The Nevada State Athletic Commission voted unanimously on Thursday to indefinitely extend the suspensions of UFC fighters Khabib Nurmagomedov and Conor McGregor until a more thorough investigation of their Oct. 6 post-fight melee is completed.
In the lead up to their lightweight championship fight, McGregor used Islamophobic taunts against Nurmagomedov, who is Muslim, to build tension and promote their bout as the bombastic Irish fighter has been known to do ahead of many of his matches with fighters of color.
McGregor upped the ante in April when he attacked Nurmagomedov’s team on a bus in Brooklyn, New York, by throwing a dolly through one of the windows, sending shards of glass into the eye of one of the champ’s training partners.
The tension boiled over after McGregor and Nurmagomedov’s title fight when one of McGregor’s cornermen reportedly called Nurmagomedov another anti-Muslim slur, prompting the undefeated Russian to climb out of the octagon and leap into the crowd to attack the man who mocked him.
Members of Nurmagomedov’s entourage simultaneously entered the ring and confronted McGregor who punched one of them in the face.
Nurmagomedov defended his actions after the fight via Instagram on Oct. 11 and threatened to quit the UFC if his teammates were unfairly punished for attacking McGregor in the octagon during the post-bout frenzy.
“I finished what [McGregor] started,” Nurmagomedov said on IG.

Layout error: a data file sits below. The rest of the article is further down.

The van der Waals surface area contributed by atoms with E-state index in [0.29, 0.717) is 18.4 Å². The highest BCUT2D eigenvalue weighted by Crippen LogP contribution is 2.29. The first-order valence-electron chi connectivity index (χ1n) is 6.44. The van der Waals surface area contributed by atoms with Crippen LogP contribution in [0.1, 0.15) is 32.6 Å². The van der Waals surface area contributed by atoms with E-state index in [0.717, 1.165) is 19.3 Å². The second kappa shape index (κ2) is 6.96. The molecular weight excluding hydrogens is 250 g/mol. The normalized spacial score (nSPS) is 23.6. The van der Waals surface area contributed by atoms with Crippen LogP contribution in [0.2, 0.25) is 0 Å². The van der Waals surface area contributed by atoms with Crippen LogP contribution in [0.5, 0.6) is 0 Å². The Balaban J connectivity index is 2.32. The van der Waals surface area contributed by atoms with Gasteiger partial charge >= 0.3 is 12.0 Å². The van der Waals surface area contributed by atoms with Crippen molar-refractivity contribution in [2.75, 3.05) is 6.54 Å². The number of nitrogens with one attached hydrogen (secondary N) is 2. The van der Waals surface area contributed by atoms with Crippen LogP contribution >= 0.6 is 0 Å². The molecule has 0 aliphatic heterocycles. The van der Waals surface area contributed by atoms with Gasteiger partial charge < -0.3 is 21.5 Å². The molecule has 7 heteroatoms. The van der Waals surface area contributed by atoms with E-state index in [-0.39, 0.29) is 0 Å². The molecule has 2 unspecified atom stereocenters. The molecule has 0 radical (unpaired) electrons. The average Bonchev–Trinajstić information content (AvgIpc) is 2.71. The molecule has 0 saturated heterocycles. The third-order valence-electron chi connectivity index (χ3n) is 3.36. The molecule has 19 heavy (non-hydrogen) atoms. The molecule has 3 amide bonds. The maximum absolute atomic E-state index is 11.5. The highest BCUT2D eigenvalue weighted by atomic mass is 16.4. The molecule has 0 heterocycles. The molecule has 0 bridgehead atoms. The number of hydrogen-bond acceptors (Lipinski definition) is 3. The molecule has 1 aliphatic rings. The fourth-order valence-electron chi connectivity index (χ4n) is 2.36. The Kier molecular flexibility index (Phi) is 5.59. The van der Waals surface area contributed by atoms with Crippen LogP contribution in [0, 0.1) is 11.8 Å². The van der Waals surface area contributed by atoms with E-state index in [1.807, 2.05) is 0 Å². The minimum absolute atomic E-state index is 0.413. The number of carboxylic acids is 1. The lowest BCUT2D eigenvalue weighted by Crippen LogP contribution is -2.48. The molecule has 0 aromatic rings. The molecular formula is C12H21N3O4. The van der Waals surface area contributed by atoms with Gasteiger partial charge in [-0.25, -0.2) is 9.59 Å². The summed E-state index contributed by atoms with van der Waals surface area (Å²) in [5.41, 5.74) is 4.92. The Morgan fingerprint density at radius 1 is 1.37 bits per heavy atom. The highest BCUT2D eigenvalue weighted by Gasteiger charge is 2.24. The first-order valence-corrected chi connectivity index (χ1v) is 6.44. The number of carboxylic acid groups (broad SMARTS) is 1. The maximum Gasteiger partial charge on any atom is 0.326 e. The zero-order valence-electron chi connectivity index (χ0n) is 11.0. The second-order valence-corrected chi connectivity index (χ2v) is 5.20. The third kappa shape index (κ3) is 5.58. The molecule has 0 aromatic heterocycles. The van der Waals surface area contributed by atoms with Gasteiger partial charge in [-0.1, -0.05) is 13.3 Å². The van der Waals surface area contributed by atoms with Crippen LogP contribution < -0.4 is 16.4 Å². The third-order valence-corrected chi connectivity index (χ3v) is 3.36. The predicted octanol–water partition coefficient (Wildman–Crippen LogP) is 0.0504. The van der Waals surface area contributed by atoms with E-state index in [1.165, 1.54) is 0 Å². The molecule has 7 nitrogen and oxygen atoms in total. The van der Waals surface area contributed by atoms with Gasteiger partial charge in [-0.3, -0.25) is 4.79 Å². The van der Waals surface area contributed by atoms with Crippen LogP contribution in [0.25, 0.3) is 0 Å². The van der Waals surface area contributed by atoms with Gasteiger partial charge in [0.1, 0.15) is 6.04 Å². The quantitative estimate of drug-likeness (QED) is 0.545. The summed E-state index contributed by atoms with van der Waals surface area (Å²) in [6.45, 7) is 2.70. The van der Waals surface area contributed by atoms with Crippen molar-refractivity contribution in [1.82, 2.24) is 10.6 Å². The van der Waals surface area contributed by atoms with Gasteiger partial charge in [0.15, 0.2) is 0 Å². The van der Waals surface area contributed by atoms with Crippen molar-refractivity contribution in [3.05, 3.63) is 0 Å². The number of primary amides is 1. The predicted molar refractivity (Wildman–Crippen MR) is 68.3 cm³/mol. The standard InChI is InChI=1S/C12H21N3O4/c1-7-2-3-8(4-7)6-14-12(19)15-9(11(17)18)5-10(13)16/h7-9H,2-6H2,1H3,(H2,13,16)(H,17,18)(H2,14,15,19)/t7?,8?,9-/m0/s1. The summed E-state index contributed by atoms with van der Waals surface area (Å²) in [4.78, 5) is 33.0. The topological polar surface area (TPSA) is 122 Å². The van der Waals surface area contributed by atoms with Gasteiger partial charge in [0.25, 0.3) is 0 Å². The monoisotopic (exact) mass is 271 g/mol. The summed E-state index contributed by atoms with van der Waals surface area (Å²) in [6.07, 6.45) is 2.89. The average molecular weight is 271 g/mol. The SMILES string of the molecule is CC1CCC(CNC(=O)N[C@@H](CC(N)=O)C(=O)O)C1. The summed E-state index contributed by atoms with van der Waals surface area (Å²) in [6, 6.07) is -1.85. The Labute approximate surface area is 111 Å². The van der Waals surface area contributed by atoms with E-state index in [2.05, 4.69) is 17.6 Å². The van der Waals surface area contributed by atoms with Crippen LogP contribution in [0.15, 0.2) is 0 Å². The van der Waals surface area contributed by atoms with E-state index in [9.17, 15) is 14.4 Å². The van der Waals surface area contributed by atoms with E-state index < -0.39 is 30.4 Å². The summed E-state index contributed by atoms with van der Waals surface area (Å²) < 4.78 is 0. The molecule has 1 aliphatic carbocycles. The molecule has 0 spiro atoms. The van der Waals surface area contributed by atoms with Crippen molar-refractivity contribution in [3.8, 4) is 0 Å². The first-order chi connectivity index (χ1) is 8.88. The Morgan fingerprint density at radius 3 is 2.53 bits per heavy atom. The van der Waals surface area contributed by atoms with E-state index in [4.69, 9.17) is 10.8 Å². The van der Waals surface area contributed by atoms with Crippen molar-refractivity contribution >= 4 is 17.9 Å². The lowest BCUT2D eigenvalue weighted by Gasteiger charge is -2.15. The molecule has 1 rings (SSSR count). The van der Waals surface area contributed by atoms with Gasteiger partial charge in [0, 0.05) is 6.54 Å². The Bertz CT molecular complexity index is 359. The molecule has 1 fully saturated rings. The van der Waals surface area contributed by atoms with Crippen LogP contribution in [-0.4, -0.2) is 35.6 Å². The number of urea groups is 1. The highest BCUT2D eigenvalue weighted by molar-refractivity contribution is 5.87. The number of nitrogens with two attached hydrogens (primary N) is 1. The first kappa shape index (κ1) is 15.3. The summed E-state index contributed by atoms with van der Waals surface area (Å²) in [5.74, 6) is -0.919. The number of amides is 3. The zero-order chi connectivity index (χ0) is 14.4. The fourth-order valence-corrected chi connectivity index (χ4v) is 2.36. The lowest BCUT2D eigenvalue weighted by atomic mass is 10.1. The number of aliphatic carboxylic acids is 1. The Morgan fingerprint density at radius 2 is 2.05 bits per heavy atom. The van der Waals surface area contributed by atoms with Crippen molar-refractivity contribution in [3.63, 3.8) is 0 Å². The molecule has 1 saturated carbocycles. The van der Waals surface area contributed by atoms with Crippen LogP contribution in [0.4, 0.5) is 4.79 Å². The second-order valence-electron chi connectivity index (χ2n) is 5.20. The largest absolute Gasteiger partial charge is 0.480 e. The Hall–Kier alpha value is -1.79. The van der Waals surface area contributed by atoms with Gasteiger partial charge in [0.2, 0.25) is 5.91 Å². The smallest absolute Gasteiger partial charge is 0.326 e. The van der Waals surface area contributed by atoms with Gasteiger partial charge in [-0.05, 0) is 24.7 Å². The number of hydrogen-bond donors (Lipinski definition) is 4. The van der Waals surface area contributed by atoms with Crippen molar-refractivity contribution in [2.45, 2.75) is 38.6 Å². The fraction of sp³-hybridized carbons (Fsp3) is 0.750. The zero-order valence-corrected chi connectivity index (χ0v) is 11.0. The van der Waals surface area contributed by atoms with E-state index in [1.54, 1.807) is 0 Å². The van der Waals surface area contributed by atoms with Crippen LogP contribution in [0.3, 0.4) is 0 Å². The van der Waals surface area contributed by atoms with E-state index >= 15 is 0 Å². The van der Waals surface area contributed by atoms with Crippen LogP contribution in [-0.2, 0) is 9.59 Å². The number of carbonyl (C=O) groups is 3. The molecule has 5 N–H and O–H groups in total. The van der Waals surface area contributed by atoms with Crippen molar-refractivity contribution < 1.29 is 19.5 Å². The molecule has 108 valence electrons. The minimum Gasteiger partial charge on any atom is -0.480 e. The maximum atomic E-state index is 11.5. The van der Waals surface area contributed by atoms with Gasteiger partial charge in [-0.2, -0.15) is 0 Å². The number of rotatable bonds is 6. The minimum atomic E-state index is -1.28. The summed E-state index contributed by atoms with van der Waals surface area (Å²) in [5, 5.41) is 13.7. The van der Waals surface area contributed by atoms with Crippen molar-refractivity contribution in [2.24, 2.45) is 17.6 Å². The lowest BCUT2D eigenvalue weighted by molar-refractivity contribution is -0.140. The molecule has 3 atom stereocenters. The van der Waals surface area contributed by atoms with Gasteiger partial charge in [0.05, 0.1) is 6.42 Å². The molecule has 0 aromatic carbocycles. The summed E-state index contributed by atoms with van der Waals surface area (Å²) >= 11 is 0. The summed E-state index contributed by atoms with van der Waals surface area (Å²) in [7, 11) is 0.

NSAC officials released half of Nurmagomedov’s $2 million purse Wednesday after withholding it indefinitely pending their review of the champ’s extra-curricular brawl with McGregor’s camp, according to ESPN. McGregor was paid the entirety of his $3 million purse immediately after the fight, but NSAC chairman Anthony Marnell told reporters the commission would not have done that if it had comprehensive film showing McGregor punched Nurmagomedov’s teammates before they attacked him after entering the eight-sided ring.
Marnell told ESPN the commission hopes to have completed its investigation into the incident by the end of the year, but no definitive timetable has been set. ESPN reports that Nevada regulations set no limit to the punishment NSAC officials can issue on Nurmagomedov and McGregor.
HBO’s Real Sports examines effect of Jordan Edwards’ murder on his high school football team
On the latest episode of HBO’s Real Sports with Bryant Gumbel, which aired Tuesday night, correspondent David Scott explored the devastating toll Jordan Edwards’ murder at the hands of former police officer Roy Oliver has had on Edwards’ Mesquite High School football teammates.
Scott talked to MHS head coach Jeff Fleener about his team’s first game after Edwards’ death, when teammates wept and decorated their helmets with “JE” stickers to honor their fallen brother.
“There was kids crying before the game; there were kids crying after the game,” Fleener said. “There’s nothing in the head coach’s manual that tells you how to handle these situations.” For more on the full episode, click here.
Oliver shot Edwards in the head with an AR-15 on April 29, 2017, as Edwards, his brother and three other teens left a house party in the Dallas suburb of Balch Springs.